I was lying in bed in my apartment in Bangkok several months ago, watching a documentary on the Crime & Investigation Network about a New Orleans TV and radio sports journalist who murdered his estranged wife in the middle of a parking lot in broad daylight and wasn't even a suspect until more than halfway through.
I won't dive into all of the lurid details here, but the story was as juicy as anything I've seen lately on Days of Our Lives (except maybe Will Horton's coming-out saga, which is must-see TV).
Here's a guy (me) who has never been able to sit through an episode of Law & Order, one who's pretty much allergic to all police procedurals. In Bangkok, I tried to get into Criminal Minds, but not even special guest star Anton Yelchin, whom I loved so much in Like Crazy, could pull me in. But suddenly, I had a new obsession. I was hooked on crime-time TV. But just the facts, m'aam -- the real facts, not make-believe crime stories on Criminal Minds and Law & Order (even if they're supposedly "ripped from the headlines").
For the first time ever, I couldn't get enough of reality TV. Not those desperate housewives, or those pitchy kids itching to be stars. I was hooked on crime -- but only after dark. It's just not the same when the sun is up. Every night, if I wasn't at DJ Station, or fast asleep, I was sitting up in bed watching some real-life crime spree unfold onscreen. (It's all about the re-enactments, which occasionally, feature decent, if not quite Emmy-caliber, acting).
As much as it shames me to say it, the Crime & Investigation Network nearly stopped me from leaving Bangkok. Well, maybe not, but I had a hard time dragging myself away from it. Over the last two months in Melbourne, it's one of the things I've missed most about Thailand, and I'm looking forward to once again going to bed with it when I return. (There's a CI in Australia, by the way, but my TV doesn't get it.)
Thankfully, though, being back in Australia hasn't meant giving up my life of crime. My nights are often still filled with murder (start humming Echo & the Bunnymen's "The Killing Moon" here), thanks to the Discovery channel, which on any given evening airs blocks of similar murder stories, complete with re-enactments.
There was one on the other night about a detective who was trying to solve the Jack the Ripper cold case more than a century after the fact. I'm still not sure why he insisted on going there (to London and to the 1800s). It's not like he was going to arrest anyone. It's the only time I've fallen asleep before reaching the end.
One program focused on the young followers of Charles Manson, exploring why he so easily ensnared them into his web and featuring interviews with the ones who got away, the kids who somehow never got around to killing in his name. It was a side of the Manson saga that I hadn't seen covered, and it made me sad that Martha Marcy May Marlene got absolutely no love from the Academy. John Hawkes makes an excellent Manson manque.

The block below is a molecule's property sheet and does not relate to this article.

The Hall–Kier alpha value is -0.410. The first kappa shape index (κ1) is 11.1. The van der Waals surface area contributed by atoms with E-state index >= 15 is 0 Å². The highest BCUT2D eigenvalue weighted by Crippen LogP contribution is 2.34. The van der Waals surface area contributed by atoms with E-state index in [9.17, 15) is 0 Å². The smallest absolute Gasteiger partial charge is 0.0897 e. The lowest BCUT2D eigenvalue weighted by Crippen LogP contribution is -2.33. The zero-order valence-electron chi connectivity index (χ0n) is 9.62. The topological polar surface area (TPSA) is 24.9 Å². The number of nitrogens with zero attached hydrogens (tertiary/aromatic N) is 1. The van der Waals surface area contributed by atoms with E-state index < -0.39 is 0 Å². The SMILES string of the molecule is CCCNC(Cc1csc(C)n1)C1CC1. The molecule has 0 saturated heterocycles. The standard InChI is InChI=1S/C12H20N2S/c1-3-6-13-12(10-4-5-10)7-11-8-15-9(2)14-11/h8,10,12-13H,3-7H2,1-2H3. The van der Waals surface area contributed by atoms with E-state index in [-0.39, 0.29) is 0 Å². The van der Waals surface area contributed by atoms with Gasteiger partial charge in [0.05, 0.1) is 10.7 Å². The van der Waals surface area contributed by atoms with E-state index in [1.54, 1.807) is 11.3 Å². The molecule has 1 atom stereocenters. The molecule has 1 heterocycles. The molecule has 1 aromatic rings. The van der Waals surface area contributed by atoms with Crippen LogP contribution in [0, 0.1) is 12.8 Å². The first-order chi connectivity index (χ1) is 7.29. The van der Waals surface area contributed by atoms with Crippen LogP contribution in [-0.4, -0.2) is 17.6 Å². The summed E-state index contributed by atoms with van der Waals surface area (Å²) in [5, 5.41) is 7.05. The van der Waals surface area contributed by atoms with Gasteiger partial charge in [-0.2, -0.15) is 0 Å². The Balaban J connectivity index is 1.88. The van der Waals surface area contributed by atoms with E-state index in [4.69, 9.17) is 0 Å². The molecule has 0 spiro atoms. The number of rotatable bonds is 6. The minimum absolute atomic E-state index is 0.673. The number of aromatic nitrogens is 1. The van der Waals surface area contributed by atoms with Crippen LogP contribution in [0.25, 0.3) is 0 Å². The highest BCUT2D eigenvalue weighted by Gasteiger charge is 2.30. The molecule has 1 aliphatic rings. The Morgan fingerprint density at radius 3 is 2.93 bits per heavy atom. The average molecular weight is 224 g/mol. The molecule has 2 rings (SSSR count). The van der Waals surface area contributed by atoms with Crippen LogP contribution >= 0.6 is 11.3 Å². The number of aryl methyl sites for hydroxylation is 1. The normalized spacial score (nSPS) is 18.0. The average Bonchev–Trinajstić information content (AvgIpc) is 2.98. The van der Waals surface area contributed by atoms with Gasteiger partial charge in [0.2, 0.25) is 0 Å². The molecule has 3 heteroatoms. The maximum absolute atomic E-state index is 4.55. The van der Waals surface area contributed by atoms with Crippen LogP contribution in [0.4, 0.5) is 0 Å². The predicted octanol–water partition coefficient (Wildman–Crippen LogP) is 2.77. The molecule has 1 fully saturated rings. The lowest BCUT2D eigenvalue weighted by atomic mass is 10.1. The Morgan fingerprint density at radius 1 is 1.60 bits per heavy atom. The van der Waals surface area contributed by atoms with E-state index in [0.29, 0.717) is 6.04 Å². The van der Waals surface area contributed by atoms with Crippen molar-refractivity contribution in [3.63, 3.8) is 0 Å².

Another night, there was a documentary on the serial killer who was going around Gainesville, Florida, in 1990, slicing up students. I'd lived through it firsthand, having been a journalism major at the University of Florida at the time, and I'm still not completely sure how I managed to relive what had been a truly terrifying experience the first time.
Indeed, after I posted about it on Facebook, Stephanie, my roommate from back then, who had gone through much of it with me, said she wouldn't be able to watch, and I completely understood where she was coming from. I can still remember imagining the face in the police sketch that I'd seen in the Gainesville Sun staring at me through the window while home alone one night and lying awake in my bedroom in Gainesville, after escaping to New Orleans for the weekend with my friend's band, all those years ago. But two decades later, I couldn't take my eyes away from the re-enactments of the killings on the TV screen. Most of all, I wanted to see justice served, and since I'd graduated from UF and left Gainesville before the case was closed, I finally got that.
The most disturbing thing about my latest guilty pleasure, this obsession with these true-crime stories, is that Manson and the Gainesville murderer aside, sometimes, when they're told from the point of view of the criminals and not the victims, the victims' loved ones, or the police, I find myself rooting for the bad guys. I haven't been so wracked with guilt since I read The Talented Mr. Ripley in 1996, and spent a week running around Prague, introducing myself to people as Tom Ripley!
There's one series dedicated to criminals who spend years eluding the cops, and the interviews with the formerly on-the-lam crooks years after the fact make them look like not-so-bad guys. Though they fall just short of becoming sympathetic characters, I often find myself watching the re-enactments and secretly wanting them to continue avoiding capture, because I'm enjoying the chase so much. The show must go on.
The good news? Despite my recent nightlife of true crime, I'm no more inclined now than I was six months ago to physically assault an innocent man before taking him out to a deserted field to shoot him in the head, or to make a living selling pirated DVDs of Hollywood blockbusters (though I still think the cops who spent years chasing that copyright-infringement kingpin should have had better things to do). I continue to lead a crime-free life when tomorrow comes.
And I still can't make it through an episode of Law & Order.